It’s time for open world games to ditch the question mark

A more common complaint about modern open world games is how they become an exercise in “icon chasing”, where you spend most of your time jumping around between dozens of different question marks on the map, like weaponized cleaning Agent. It turns what should be a free-spirited adventure into an exhaustive to-do list, and makes your relaxing time more like work.

Of course, the question is how does the game solve this problem? One potential solution is to make the open world smaller and easier to accomplish. But size is not a problem in itself, the problem is the role of the open world in these spaces. Pointing the player to the “interesting” part of the open world means that everything between these icons (which may account for most of your game world) is not interesting. But open world games should be about these spaces. Their existence is specially used to pass through.

So maybe the solution is to make the act of traveling more interesting. Many open world games admit that the journey should not be completely passive. Skyrim occasionally strikes up with robbers on the road, and Red Dead Redemption may spawn a horse thief, which will scratch your steeds and force you to chase them. These are all steps in the right direction, but the problem with such randomly generated events is that they are specific events. They repeat themselves, which quickly changes from freshness to excitement, pushing your finger to the fast travel button.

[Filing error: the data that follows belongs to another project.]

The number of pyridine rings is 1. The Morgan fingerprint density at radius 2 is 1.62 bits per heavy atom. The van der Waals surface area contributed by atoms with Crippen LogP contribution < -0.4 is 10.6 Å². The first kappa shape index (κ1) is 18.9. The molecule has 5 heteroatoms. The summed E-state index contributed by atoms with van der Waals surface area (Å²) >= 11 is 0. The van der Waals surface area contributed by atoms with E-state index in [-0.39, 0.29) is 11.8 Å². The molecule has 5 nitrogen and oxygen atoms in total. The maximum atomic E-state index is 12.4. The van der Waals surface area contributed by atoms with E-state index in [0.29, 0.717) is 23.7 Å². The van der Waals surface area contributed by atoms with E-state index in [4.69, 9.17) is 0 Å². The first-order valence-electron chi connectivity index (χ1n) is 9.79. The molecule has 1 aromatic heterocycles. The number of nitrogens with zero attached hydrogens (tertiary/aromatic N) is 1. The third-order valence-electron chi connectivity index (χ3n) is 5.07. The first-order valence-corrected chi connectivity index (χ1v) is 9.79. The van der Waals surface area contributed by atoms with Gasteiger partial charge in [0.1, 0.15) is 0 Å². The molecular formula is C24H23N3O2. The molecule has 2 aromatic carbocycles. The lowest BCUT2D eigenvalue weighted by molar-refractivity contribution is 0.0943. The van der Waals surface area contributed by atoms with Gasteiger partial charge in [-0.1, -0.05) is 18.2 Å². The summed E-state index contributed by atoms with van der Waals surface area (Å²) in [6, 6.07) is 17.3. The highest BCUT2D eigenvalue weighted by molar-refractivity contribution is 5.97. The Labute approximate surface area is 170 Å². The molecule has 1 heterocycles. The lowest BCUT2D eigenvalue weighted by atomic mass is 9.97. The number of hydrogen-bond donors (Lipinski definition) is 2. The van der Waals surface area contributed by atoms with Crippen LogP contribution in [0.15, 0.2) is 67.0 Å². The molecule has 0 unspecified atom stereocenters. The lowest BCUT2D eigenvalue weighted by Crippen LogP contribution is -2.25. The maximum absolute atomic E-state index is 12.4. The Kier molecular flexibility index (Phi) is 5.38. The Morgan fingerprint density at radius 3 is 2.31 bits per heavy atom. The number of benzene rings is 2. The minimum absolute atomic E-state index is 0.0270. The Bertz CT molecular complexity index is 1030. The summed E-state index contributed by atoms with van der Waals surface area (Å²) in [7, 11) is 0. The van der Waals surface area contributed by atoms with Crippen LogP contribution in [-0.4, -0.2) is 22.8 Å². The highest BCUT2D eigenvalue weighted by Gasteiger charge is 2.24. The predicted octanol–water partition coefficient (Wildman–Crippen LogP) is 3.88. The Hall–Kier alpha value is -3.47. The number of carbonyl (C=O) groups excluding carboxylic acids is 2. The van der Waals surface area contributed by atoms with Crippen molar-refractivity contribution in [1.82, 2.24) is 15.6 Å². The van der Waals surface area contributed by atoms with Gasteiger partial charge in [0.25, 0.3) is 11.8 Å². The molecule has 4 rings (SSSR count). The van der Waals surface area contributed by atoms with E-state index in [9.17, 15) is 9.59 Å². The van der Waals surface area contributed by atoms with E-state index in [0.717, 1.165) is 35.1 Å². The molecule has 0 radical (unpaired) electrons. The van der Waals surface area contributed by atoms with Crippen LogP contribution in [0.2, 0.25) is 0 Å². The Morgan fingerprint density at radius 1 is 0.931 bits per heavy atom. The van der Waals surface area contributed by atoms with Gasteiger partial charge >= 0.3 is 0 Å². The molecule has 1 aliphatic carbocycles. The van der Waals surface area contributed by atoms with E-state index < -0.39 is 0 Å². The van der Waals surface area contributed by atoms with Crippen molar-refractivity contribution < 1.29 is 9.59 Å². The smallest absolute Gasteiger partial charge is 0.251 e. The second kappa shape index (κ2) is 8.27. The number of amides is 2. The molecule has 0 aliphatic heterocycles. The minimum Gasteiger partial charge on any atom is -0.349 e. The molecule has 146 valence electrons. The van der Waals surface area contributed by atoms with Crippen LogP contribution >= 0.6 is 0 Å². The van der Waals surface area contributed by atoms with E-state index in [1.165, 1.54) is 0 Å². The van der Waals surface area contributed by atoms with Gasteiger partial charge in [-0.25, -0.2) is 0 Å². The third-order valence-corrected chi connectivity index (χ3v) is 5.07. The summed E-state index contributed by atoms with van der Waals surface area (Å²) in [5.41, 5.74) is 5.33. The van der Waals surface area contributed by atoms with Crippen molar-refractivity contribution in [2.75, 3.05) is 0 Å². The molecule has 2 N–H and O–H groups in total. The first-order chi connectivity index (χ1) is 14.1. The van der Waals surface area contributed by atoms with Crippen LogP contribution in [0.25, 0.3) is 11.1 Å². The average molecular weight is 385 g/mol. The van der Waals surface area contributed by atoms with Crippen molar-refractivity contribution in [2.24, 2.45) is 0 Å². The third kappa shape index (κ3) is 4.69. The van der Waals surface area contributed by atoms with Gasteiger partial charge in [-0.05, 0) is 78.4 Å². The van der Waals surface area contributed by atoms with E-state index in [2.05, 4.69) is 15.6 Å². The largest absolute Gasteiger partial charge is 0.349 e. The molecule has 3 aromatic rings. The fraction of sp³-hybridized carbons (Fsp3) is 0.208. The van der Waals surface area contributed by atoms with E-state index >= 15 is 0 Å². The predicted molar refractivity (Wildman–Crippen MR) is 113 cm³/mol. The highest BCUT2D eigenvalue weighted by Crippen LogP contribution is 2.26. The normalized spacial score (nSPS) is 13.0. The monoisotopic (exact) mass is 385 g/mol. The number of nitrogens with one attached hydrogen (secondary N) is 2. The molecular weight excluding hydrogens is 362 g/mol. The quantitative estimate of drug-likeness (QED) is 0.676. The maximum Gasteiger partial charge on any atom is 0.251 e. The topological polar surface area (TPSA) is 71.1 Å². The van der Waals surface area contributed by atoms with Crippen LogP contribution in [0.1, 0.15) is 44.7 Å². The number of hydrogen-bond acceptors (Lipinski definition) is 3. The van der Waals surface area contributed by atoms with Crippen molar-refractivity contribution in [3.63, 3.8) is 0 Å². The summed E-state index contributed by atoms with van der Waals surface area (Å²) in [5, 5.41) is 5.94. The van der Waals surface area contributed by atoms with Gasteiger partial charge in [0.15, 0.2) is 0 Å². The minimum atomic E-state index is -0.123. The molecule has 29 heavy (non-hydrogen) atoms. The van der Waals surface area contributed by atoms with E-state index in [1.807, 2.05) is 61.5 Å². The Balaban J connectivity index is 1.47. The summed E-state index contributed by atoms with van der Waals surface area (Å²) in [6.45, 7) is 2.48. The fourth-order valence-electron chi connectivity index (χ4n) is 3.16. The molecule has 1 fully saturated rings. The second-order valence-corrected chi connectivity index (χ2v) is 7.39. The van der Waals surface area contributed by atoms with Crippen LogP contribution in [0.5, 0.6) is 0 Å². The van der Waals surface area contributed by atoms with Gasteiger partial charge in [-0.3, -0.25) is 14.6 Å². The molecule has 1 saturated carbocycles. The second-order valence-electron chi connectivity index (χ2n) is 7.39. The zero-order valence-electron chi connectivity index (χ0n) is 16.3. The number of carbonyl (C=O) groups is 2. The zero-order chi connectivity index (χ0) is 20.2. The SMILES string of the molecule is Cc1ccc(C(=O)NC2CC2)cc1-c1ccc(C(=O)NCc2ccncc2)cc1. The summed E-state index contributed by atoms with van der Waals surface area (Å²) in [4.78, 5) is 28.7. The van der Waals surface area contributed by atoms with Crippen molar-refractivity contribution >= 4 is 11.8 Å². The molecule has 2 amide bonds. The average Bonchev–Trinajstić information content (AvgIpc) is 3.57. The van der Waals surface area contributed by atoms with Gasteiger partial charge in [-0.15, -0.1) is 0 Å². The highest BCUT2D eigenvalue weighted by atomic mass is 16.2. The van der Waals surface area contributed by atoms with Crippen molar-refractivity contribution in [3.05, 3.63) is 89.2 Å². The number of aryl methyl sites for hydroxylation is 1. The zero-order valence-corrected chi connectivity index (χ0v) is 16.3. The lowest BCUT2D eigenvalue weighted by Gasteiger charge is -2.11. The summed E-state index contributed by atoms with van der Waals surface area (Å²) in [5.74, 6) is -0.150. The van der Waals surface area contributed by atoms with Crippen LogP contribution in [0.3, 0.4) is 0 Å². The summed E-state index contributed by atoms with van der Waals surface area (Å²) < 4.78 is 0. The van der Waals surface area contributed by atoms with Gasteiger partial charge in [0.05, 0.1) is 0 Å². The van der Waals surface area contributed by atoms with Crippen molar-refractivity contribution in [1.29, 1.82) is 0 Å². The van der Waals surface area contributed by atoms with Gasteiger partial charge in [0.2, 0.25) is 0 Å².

(Image source: Capcom)

In order to truly create this sense of adventure and make the player’s journey feel meaningful, open world games need to emphasize more on what happens on the road, rather than the end of the road. In Dragon’s Dogma, many of the most spectacular battles take place on the way to other places. You might try a shortcut through the mine and eventually fight the giant cyclops, or approach the city of Gran Solon and be attacked by a giant bird monster, forcing you to grab its body and shoot it down in flight. The game is essentially a fantasy road trip, and its approach to encounter design makes it feel more personalized and unpredictable than a more open world.